However, the development of the new directives’ contents were affected by the previously effective Directive 2004/18/EK that implicitly allowed common cross-border public procurement, there is still a significant legal and practical problem for contracting authorities to buy from central purchasing bodies of other member states or award public procurement contracts together. Because of this, new regulations on common cross-border public procurement were established, which facilitated cooperation between contracting authorities, the conditions of cross-border requisition of central purchasing bodies was named and a public procurement law applicable in cases of common cross-border procedures was made including regulation applicable in cases of legal remedy for the contracting authorities of different member states, furthermore, it was made possible to establish common organisations based on national or EU law.

In relation to the analytical methodology of the study, it should be noted, that the regulation of Directive (Classic Directive) 2014/24/EU and Directive (Public Service Directive) 2014/25/EU on public procurement are basically the same, therefore, they both can be applied to all public procurement contracting authorities, thus in the followings, only the provisions of classic directive were examined. Finally, public procurement regulations were not included in Concession Directive 2014/23/EU, which doesn’t mean that – in light of the evolution of directive – there is no place for such procurements and for their directive regulation below in the case of concession procurement objects.

Requirements formulated by directives were adapted into public procurement norms through member state laws and implementing legislations. It is worth mentioning that not all member states meet the deadline of 18 April 2016, thus in December 2017 the European Commission initiated an infringement procedure against four member states. Among them, Austria fulfilled its obligation in 2018 and Slovenia in 2019.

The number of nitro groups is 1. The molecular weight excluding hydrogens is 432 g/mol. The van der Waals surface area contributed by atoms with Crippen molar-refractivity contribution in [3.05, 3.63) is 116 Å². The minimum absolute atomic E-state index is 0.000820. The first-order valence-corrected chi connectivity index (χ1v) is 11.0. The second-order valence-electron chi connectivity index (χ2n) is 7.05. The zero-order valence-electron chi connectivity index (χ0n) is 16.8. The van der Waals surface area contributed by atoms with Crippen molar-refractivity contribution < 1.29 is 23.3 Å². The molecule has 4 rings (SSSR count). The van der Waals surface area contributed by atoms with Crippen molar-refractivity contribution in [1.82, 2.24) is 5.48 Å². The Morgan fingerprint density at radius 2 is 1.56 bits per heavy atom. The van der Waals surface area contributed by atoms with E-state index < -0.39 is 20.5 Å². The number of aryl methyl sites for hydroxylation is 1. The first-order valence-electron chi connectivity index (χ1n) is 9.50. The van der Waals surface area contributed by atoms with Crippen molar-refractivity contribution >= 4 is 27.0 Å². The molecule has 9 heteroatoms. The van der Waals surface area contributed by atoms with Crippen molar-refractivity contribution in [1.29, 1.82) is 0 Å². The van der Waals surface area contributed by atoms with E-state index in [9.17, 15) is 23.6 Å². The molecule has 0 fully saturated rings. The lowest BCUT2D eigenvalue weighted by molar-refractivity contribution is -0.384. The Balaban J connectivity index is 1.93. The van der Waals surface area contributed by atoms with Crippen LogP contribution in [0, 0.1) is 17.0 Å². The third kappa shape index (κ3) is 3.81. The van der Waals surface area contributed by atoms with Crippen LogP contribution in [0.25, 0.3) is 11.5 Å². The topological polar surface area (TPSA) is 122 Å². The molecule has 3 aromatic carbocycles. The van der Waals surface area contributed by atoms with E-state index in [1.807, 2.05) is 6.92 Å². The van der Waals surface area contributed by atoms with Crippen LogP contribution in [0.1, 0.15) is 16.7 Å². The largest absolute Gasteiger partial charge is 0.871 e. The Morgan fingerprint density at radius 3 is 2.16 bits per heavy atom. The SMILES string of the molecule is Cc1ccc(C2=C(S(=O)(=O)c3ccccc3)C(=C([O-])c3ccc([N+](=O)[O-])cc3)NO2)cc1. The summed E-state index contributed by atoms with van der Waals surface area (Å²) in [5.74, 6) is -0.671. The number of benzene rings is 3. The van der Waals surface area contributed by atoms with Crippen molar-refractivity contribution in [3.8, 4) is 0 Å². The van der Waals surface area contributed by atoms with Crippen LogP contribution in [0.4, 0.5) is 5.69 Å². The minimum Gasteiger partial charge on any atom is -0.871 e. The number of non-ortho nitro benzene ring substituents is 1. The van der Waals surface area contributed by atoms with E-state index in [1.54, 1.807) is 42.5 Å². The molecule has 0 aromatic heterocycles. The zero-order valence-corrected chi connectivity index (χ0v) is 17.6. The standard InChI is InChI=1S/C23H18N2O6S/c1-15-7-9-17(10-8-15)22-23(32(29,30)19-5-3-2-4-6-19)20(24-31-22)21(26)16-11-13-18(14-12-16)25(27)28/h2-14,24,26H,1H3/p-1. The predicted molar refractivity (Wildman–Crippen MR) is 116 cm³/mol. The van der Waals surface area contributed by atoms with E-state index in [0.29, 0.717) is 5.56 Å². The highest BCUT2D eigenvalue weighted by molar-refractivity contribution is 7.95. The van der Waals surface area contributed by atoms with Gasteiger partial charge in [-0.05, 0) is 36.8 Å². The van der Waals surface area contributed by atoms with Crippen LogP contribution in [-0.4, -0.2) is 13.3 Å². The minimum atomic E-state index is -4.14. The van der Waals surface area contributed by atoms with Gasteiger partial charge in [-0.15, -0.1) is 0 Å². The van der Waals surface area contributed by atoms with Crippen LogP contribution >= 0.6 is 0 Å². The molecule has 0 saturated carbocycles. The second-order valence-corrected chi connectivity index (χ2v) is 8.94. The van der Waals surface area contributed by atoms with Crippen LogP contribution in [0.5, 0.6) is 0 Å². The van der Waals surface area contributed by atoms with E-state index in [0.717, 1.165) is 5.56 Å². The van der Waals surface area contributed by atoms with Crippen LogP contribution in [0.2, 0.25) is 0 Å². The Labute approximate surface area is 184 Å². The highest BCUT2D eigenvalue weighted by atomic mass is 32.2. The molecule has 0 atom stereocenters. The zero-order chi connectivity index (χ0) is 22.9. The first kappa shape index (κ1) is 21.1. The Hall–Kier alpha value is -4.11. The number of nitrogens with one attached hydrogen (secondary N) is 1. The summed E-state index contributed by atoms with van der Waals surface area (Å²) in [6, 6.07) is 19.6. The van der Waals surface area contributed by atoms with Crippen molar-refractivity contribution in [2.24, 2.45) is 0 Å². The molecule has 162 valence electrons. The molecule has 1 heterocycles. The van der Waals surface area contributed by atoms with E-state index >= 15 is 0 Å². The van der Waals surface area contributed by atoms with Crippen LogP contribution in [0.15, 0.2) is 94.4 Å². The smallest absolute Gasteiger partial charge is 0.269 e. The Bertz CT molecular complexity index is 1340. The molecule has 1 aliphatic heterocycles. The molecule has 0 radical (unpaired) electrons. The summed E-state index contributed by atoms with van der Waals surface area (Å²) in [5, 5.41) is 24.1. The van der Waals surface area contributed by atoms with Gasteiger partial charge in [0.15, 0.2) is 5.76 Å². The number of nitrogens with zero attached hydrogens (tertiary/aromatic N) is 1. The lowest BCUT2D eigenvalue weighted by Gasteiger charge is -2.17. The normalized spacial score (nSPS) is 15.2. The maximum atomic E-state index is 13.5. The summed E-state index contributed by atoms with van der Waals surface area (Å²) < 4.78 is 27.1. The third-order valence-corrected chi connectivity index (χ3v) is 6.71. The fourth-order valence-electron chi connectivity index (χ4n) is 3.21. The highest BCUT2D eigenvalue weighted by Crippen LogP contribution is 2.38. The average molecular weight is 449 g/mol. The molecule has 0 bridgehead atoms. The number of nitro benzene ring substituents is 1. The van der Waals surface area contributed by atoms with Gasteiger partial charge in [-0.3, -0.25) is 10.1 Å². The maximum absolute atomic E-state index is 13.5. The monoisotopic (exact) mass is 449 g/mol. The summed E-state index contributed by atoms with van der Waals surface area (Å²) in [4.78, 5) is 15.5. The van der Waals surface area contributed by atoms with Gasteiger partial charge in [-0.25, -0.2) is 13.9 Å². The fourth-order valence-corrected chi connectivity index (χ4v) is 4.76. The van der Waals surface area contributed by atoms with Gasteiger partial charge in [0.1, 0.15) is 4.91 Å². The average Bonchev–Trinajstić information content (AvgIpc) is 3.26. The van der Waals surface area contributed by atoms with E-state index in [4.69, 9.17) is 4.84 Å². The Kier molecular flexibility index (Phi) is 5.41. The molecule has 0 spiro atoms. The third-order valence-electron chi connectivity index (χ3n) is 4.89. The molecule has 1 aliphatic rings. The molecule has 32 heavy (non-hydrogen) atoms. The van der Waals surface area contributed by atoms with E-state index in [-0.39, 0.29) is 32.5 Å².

The transposition of directive regulations can cause different solutions in each member state in some cases, with the feeling of overregulation (e.g. the Hungarian public procurement regulation is a considerably complex, multilevel and detailed standard with a stronger approach to centralisation and control.) However, new directives from 2014 can be considered as gap fillers and they generally promoted the cases of cross-border cooperation and joint developments of member countries from the perspective of procurement.

In this final report we don’t discuss the public procurement rights of third countries more thoroughly. It is enough to mention, that these regulations are understandably did not or just partly harmonised with the EU law in respect of their guiding principles towards joint procurements with other countries are not discuss cross-border aspects.

The defining source of domestic public procurement law is statutory, which currently effective and repeatedly modified code is Legislation CXLIII/2015 (henceforward: PPA), which is the fourth PPA since the regime change. The implementing regulations (and other joint legislations) of PPA regulate details and specific rules of public procurements.

The Second Part of PPA is valid for public procurements and public procurement procedures that reach the EU limit, while the Third Part includes public procurement regulations that are below the EU limit but reach or exceed national limits.

National limits are determined annually in PPA.